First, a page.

[cfe-dev] Keyword warnings in libc++'s type_traits and other headers

Alp Toker alp at nuanti.com
Sun Dec 22 13:58:26 PST 2013

On 22/12/2013 21:27, Dimitry Andric wrote:
> Hi,
> I ran into a situation where a C++ program was compiled with -Wsystem-headers.  When I did this with clang 3.4 or trunk, I got the following keyword warnings:
> include/type_traits:668:8: warning: keyword '__is_unsigned' will be made available as an identifier for the remainder of the translation unit [-Wkeyword-compat]
> struct __is_unsigned : public ___is_unsigned<_Tp> {};
>        ^
> 9 warnings generated.
> This seems to have been introduced with r196212 in clang by Alp Toker, but it is unfortunate the warning hits libc++. :-)  The cause is a bunch of Embarcadero keywords defined in clang's lib/Parse/ParseExpr.cpp, which are exactly the same as these libc++-internal identifers.
> Is the attached patch acceptable as a workaround?

Hi Dimitry,

Thanks for looking into this. Your analysis of the situation is correct 
and the patch for libc++ is headed in the right direction.

Beyond names we raise warnings for right now, all names starting __is_* 
and to a lesser extent __has_* are best considered reserved prefixes for 
maximum compatibility going forward.

This is suggested out of practicality given that new type trait 
intrinsics are proposed all the time and will be handled as straight 
keywords, not just by clang but all mainstream compilers.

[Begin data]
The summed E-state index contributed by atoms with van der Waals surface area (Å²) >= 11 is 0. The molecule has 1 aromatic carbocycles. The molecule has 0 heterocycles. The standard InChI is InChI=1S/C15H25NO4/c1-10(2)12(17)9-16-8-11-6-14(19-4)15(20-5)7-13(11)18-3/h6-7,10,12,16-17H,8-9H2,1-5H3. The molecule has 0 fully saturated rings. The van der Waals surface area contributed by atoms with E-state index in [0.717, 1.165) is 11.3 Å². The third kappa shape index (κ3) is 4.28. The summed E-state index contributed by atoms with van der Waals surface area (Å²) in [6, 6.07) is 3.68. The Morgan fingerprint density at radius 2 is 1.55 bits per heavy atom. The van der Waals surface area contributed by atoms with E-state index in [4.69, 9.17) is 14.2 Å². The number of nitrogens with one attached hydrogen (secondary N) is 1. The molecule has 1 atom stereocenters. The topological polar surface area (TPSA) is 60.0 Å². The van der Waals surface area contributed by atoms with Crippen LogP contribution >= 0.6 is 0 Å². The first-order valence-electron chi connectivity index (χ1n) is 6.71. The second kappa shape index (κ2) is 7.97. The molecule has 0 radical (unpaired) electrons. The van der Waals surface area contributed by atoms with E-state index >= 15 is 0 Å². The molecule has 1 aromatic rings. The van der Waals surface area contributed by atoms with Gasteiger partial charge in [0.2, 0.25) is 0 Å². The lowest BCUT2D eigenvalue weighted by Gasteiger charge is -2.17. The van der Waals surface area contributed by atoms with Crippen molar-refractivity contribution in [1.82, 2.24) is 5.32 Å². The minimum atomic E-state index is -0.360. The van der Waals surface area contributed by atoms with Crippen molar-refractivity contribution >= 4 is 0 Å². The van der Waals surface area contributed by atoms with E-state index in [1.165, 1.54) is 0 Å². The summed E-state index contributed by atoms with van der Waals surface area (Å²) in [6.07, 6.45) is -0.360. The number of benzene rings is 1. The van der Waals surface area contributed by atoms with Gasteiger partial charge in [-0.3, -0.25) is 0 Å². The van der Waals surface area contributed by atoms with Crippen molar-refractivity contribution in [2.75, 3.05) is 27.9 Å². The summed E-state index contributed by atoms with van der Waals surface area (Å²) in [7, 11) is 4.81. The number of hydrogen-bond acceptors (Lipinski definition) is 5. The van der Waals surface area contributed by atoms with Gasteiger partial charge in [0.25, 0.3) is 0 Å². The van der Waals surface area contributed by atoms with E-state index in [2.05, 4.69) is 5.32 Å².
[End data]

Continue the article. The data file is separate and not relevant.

The existing keywords were only accepted as type names by clang due to 
an old compatibility hack to support GNU stdc++ headers. It's invasive 
to the parser and changes the way tokens are handled so we're warning on 
this starting 3.4 to get system headers fixed. New code should not be 
relying on the fallback.

The quad-underscore prefix in your patch is a matter of taste. Another 
option may be to use a different naming convention or just a single 
underscore, putting the structs in a private namespace so they aren't 
visible to user code.

Whichever approach you take, I recommend clearing all of the __is_* and 
__has_* occurrences, not just ones that are keywords today, in order to 
avoid a new conflict each time an intrinsic is added to the compiler or 
a different language standard is selected. Keyword names are predictable 
and highly likely to follow the existing convention.

I further recommend that libc++ switches on system header warnings in 
the development build. We're adding new diagnostics in clang intended to 
assist standard library developers and it's a shame to suppress them 
during the LLVM development and testing cycle.


> -Dimitry
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